|Magento’s many integrations and extensions means you have an abundance of options when it comes to third-party services and adding features/functionality to your store. Plus, you can develop your own custom extensions||The Magento Themes marketplace has a limited number of themes (17 at the time of writing), out of which only one is free. If you want more, you’d have to develop it yourself|
If you’ve been wondering what the key differences between Shopify and Magento are, this section will show you everything.
|Ownership and Storage||Shopify is a Software as a Service (SaaS) company. So on Shopify, you’re basically renting a space, as all of your site’s content and files are stored and run within Shopify’s servers. This includes the domain name, hosting, site content, store data, customer information, and so on.||Magento is an open-source platform, which means you own everything. You can download the software and deploy it to whichever environment you want. You can store your files anywhere you want, including on the servers of any web host of your choice or on your own on-premise servers.||Magento|
|Ease of Use||Shopify boasts of a platform that is extremely easy to use. It is developed for non-techies who want to get their online stores up and running in no time. This is one of the easiest eCommerce platforms to use.||Magento takes the opposite seat to Shopify when it comes to ease of use — it’s hard to use. In fact, to set up and keep running Magento successfully, you’ll need to have at least one to 3 competent programmers. If you’re thinking of using Magento on your own, be sure you’re first proficient in coding.||Shopify|
|Design Flexibility and Customization||In comparison with Magento, Shopify offers less customization; you have a limited set of design options to work with. In some respects, this is enough for certain online stores. Design changes and customizations are mostly made from the admin area in your Shopify dashboard using the Theme Editor.||As an open-source/on-premise platform, Magento allows for the customization of pretty much any aspect of design and enables you to create your own store from scratch. You can change the code and implement whatever customization that makes sense for your digital store.||Magento|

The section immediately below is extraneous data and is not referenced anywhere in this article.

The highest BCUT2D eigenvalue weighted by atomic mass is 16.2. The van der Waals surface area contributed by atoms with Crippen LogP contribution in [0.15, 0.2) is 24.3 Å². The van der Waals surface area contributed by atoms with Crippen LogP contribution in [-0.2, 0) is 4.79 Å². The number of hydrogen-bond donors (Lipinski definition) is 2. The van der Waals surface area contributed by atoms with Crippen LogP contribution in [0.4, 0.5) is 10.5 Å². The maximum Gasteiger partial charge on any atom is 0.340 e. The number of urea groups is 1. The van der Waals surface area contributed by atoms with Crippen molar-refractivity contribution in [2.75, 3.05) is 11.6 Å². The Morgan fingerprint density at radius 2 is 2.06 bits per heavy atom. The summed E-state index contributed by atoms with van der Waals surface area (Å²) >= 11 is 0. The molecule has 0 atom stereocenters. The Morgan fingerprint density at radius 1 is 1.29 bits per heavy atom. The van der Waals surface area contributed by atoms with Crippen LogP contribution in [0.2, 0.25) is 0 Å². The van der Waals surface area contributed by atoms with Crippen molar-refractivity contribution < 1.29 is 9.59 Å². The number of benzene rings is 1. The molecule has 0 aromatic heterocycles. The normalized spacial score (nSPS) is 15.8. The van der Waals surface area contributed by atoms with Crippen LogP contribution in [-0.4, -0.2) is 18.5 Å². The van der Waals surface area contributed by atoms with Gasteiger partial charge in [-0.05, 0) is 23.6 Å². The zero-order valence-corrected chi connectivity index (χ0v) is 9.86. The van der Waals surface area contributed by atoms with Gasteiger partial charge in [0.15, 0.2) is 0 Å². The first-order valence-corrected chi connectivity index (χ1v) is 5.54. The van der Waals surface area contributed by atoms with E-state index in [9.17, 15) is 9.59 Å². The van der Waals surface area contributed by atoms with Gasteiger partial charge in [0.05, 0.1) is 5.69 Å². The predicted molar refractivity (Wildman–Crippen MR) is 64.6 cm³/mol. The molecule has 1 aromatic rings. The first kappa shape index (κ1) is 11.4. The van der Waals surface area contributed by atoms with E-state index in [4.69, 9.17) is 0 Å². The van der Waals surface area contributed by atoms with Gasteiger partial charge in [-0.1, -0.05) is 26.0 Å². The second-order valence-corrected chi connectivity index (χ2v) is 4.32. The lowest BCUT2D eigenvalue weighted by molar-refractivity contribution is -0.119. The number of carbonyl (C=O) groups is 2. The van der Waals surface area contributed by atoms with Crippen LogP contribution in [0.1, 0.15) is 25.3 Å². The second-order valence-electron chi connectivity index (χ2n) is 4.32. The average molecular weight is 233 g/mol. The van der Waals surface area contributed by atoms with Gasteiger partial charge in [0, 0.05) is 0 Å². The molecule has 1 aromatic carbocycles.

|Hosting||Shopify comes with its own hosting as well as domain name. This means you won’t have to spend extra money on domain name and servers elsewhere. Shopify claims that it’s hosting solution offers unlimited bandwidth and 99.98% uptime.||Whether you’re using the free Open Source or Magento Commerce, you’ll still have to pay for your own server elsewhere. This means an extra outflow of $5 – $1000+ paid monthly depending on the web host you use. Magento Commerce Cloud is the only hosted infrastructure (with AWS)||Shopify|
|Features and functionality||Shopify packs a bunch of features within the core software itself. But if you want additional functionality, you can add third-party apps which are readily available on the Shopify app store in their thousands, although this may amount to extra cost.||Just like Shopify, Magento has its own built-in features. But the built-in features may not be enough, so running additional functionality means you’d have to install extensions from the Magento Marketplace. It is also not uncommon for merchants (especially large businesses with dev teams) to develop their own custom features and functionality.||Tie|
|Inventory management||Shopify offers an inventory management system that tracks stock count, sends an automated reminder to sellers to place orders or manufacture more products when stock hits a certain low, and allows the seller to update inventory numbers when new shipment arrives.||The inventory management functionality on Magento comes with features like concurrent checkout protection, stocks for tracking available aggregated quantities through assigned sources, shipment matching algorithms, etc.||Tie|
|Calculation of shipping charges||Shopify offers competitive shipping rates from USPS, UPS, and DHL Express. Merchants can apply general rates, price-based rates, weight-based rates, free shipping, or calculated shipping rates.||Shipping offerings in Magento include flat rates, table rates, and carrier integrations with USPS, UPS, FedEx, and DHL. Merchants can set their own shipping rates based on weight, destination, price, or number of items.||Tie|
|Coupons and Discount codes||Merchants can create discount codes, set up automatic discounts, or set sale prices for individual products. You can also create codes for a percentage, a dollar value discount, or a free shipping discount. Buyers can enter discount codes online during checkout, or in-person if you’re using Shopify POS.||Magento lets sellers create different coupon and discount codes, including rule-based coupons. For example, shopping cart price rules can be created to apply a discount when a set of conditions is met, like a customer making a purchase over a certain amount.||Tie|
|Payment gateway options||Shopify supports hundreds of payment gateways including PayPal, Apple Pay, iDEAL, Google Pay, Braintree, Amazon Pay, Authorize.net, credit/debit cards, and more.||Magento Open Source supports a wide range of payment solutions and gateways including PayPal, Braintree, Stripe, Authorize.net, Amazon Payments, 2Checkout, and credit/debit cards. But it’s nowhere close to Shopify’s options.||Shopify|
|Transaction fees||While Shopify Payments attracts no transaction fees, sellers who use external payment gateways are charged additional fees of 2%, 1% or 0.5% for Basic Shopify, Shopify, or Advanced Shopify plans, respectively.||Magento does not charge any transaction fees. Magento store owners only pay the payment processors themselves.||Magento|
|Set up fees||There are no set up fees.||There are no set up fees.||Tie|